The Tehenu are often associated with the C-Group people. Dravidians and Niger-Congo speakers can trace their descent back to these groups.The Tehenu used red-and-black pottery.
The Tehenu are often associated with the C-Group people. Dravidians and Niger-Congo speakers can trace their descent back to these groups.
The Egyptians and West Africans formerly lived together in the highland areas of Africa, I call "The Fertile African Cresent", until they moved into the Nile delta (the Egyptians) and West Africa (Niger-Congo speakers).
These Proto-Saharans were called Ta-Seti and Tehenu by the Egyptians. Farid(1985,p.82) noted that "We can notice that the beginning of the Neolithic stage in Egypt on the edge of the Western Desert corresponds with the expansion of the Saharian Neolithic culture and the growth of its population" (emphasis that of author).
A Tehenu personage is depicted on Amratian period pottery (Farid 1985 ,p. 84). The Tehenu wore pointed beard, phallic-sheath and feathers on their head.
Tehenu on Amratian Pottery
The red-and-black pottery was probably created by the C-Group people. They spread this ceramic style throughout Asia and Middle Africa.
The inhabitants of the Fezzan were round headed black Africans (Jelinek, 1985,p.273). The cultural characteristics of the Fezzanese were analogous to C-Group culture items and the people of Ta-Seti . The C-Group people occupied the Sudan and Fezzan regions between 3700-1300 BC (Jelinek 1985).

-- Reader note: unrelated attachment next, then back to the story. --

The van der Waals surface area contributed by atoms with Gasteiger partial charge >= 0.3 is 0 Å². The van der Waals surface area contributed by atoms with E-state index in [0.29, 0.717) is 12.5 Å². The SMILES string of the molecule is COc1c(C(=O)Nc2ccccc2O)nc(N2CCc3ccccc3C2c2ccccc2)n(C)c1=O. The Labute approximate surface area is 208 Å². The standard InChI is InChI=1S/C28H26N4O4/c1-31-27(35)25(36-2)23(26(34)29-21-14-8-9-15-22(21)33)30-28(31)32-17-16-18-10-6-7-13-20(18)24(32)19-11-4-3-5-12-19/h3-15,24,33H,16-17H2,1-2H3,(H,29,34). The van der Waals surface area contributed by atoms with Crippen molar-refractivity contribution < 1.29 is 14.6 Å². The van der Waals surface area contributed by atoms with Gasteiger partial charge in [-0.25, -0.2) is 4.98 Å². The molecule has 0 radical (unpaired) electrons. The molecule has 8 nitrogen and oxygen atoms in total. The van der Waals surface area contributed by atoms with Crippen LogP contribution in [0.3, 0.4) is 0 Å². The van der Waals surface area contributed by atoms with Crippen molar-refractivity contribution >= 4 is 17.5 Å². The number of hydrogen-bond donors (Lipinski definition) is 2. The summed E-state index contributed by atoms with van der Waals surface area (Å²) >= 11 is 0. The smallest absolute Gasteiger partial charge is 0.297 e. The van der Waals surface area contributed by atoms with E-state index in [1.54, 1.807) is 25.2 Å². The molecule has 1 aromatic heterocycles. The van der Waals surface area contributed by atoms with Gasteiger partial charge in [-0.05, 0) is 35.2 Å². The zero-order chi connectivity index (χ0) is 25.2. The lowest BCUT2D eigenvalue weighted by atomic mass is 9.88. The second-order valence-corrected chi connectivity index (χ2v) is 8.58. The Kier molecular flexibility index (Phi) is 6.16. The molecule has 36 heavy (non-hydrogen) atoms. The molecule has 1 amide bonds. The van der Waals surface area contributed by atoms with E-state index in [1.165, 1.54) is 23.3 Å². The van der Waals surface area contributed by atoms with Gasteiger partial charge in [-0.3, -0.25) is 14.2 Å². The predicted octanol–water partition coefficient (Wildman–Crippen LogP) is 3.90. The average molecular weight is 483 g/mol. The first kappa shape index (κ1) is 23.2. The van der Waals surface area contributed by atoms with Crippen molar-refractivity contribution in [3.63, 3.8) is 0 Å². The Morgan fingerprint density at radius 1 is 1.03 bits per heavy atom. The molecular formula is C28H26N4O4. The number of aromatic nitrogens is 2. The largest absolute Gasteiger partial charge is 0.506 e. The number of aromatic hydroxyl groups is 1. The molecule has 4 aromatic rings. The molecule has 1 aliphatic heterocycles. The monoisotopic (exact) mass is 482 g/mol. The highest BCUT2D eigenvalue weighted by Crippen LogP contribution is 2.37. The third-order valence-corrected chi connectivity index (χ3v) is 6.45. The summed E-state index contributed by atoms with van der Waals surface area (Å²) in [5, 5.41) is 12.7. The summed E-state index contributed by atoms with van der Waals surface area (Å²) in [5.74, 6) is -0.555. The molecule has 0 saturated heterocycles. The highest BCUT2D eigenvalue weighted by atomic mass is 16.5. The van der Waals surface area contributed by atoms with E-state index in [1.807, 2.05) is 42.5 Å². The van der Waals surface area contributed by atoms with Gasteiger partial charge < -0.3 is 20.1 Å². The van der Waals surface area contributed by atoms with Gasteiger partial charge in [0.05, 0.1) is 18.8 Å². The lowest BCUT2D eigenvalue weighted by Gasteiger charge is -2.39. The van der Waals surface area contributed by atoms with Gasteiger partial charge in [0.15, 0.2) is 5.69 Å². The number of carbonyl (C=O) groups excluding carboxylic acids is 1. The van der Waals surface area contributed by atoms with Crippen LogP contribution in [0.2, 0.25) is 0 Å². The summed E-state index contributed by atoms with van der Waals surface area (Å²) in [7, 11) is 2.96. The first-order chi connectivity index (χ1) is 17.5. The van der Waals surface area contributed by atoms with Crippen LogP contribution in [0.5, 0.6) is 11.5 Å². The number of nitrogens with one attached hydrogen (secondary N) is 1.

The inhabitants of Libya were called Tmhw (Temehus). The Temehus were organized into two groups the Thnw (Tehenu) in the North and the Nhsj (Nehesy) in the South (Diop 1986).
The Temehus are called the C-Group people by archaeologists (Jelinek,1985; Quellec, 1985). The central Fezzan was a center of C-Group settlement.
Members of the C-Group probably entered Egypt and founded some of the Southern nomes associated with the Inyotefs.
Quellec (1985, p.373) discussed in detail the presence of C-Group culture traits in the Central Fezzan along with their cattle during the middle of the Third millennium BC. The Temehus or C-Group people began to settle Kush around 2200 BC.
The kings of Kush had their capital at Kerma, in Dongola and a sedentary center on Sai Island. The same pottery found at Kerma is also present in Libya especially the Fezzan. There are similarities between Egyptian and Saharan motifs (Farid,1985). It was in the Sahara that we find the first evidence of agriculture, animal domestication and weaving (Farid ,1985, p.82).